Medical cannabis is no magic bullet for arthritic pain

Wednesday, 18 Jul 2018

While interest in medical cannabis is stronger than ever, the evidence is weak and doesn’t support its use for persistent pain related to arthritis, according to Musculoskeletal Australia (MSK).

In a new information sheet for patients, MSK says that despite growing media and government interest in medical cannabis, the evidence for its use to treat pain associated with arthritis and musculoskeletal conditions is lacking.

“Cannabis has been illegal for so long that we just don’t have the thorough, scientific evidence we need about side effects or dosages, or the health conditions or symptoms it may be beneficial for,” it says.

And given the need for more research, medical cannabis should not be recommended for use outside of a clinical trial setting, MSK advises.

The statement acknowledges that the Commonwealth and state governments are taking steps to improve access to medical cannabis by easing prescribing rules, and also allowing Australian companies to produce cannabis for medical use.

But patients should note that the rules on accessing medical cannabis are still complicated, MSK suggests.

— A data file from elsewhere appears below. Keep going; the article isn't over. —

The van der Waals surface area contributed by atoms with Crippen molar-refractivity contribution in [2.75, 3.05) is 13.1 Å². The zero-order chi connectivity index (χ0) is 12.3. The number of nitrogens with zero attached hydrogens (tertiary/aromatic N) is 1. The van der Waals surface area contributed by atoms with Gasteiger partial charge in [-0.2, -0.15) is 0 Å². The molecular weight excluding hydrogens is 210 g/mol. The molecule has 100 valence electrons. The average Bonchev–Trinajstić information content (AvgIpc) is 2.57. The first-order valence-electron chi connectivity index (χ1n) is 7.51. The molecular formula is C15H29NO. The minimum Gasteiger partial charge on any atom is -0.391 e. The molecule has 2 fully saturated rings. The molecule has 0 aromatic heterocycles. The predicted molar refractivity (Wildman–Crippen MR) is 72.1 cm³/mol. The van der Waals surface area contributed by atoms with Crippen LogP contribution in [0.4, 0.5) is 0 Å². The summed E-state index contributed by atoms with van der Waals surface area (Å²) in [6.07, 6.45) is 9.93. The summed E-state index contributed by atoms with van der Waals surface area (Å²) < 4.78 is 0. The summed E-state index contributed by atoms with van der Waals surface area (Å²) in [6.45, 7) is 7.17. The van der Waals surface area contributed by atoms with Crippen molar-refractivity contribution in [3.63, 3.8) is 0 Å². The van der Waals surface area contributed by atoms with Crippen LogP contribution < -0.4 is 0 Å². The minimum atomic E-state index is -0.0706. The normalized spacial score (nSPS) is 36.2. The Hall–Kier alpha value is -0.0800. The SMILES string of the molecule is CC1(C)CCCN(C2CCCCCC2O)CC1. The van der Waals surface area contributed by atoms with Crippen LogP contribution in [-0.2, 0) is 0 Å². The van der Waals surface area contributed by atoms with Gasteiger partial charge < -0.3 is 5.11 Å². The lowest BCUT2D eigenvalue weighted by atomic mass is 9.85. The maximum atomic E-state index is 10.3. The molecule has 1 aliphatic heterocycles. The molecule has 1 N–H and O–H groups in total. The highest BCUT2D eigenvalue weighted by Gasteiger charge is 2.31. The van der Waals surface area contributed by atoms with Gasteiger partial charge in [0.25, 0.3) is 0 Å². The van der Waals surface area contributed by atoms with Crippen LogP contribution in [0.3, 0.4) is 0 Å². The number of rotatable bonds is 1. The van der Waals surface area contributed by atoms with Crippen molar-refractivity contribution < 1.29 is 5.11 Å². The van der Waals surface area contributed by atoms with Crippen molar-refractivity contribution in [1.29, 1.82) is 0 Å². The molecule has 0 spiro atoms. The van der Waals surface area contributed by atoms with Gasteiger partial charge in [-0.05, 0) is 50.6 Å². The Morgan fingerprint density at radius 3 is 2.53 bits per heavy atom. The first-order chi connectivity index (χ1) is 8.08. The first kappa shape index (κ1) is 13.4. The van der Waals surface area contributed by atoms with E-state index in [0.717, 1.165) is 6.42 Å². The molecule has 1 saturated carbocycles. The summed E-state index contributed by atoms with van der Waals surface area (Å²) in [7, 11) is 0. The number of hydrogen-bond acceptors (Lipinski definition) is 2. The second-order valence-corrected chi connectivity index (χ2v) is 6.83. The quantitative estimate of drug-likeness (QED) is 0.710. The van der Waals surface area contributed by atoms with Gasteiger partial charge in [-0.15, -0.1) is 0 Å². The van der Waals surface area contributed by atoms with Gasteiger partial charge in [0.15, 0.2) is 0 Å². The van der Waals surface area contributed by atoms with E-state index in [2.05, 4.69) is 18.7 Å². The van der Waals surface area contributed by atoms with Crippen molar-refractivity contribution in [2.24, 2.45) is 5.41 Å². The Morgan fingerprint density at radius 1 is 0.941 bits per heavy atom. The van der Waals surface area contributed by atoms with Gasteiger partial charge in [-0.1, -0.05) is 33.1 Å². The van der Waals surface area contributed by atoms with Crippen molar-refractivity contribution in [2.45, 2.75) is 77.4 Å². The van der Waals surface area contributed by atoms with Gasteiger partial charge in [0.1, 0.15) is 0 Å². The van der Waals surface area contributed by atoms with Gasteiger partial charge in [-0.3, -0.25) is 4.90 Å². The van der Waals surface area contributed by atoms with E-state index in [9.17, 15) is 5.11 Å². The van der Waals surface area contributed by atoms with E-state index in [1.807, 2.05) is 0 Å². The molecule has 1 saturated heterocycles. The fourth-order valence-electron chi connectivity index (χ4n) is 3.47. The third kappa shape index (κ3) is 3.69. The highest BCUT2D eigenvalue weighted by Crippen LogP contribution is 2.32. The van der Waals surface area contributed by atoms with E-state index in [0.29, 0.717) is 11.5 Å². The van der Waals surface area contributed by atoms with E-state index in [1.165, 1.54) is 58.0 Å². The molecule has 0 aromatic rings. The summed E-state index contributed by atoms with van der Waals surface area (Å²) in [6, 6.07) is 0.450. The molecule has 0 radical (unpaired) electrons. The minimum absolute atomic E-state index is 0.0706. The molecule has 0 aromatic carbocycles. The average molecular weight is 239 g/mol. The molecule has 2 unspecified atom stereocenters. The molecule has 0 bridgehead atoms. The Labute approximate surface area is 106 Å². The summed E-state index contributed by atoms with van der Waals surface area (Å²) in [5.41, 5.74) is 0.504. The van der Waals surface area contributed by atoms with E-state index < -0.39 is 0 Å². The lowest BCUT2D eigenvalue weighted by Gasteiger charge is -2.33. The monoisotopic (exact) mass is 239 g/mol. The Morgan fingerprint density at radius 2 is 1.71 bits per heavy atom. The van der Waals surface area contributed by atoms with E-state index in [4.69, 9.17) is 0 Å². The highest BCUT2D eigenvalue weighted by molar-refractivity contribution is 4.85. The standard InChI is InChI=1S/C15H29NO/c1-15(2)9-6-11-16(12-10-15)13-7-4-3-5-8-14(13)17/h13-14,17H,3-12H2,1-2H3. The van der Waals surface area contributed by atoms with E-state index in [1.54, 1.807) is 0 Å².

“We aren’t at the stage where a doctor can just write a prescription that you can fill at a chemist.

“In reality, for most people the use of medicinal cannabis is a long way off. And unlike the way it’s often portrayed in the media, it won’t be a panacea or magic bullet that will cure all ills,” patients are told.

The MSK advice follows the release of negative results for medicinal cannabis from a four-year study of over 1,500 Australians with chronic non-cancer pain.

In the Pain and Opioids IN Treatment (POINT) study, University of NSW researchers examined the effect of cannabis on pain in patients taking opioids for chronic non cancer pain..

While use of cannabis for pain was common (24% of participants), the study found no evidence that its use improved patient outcomes.

“People who used cannabis had greater pain and lower self-efficacy in managing pain, and there was no evidence that cannabis use reduced pain severity or interference or exerted an opioid-sparing effect,” the researchers wrote in Lancet Public Health.

People who used cannabis for pain reported that it was effective for their pain, a finding the researchers suggested might be due to cannabis improving sleep, which in turn improves well-being.

“Chronic non-cancer pain is a complex problem. For most people, there is unlikely to be a single effective treatment. In our study of people living with chronic non-cancer pain who were prescribed pharmaceutical opioids, despite reporting perceived benefits from cannabis use, we found no strong evidence that cannabis use reduced participants’ pain or opioid use over time,” said lead author Dr Gabrielle Campbell (PhD), a researcher at the UNSW National Drug and Alcohol  Research Centre (NDARC).

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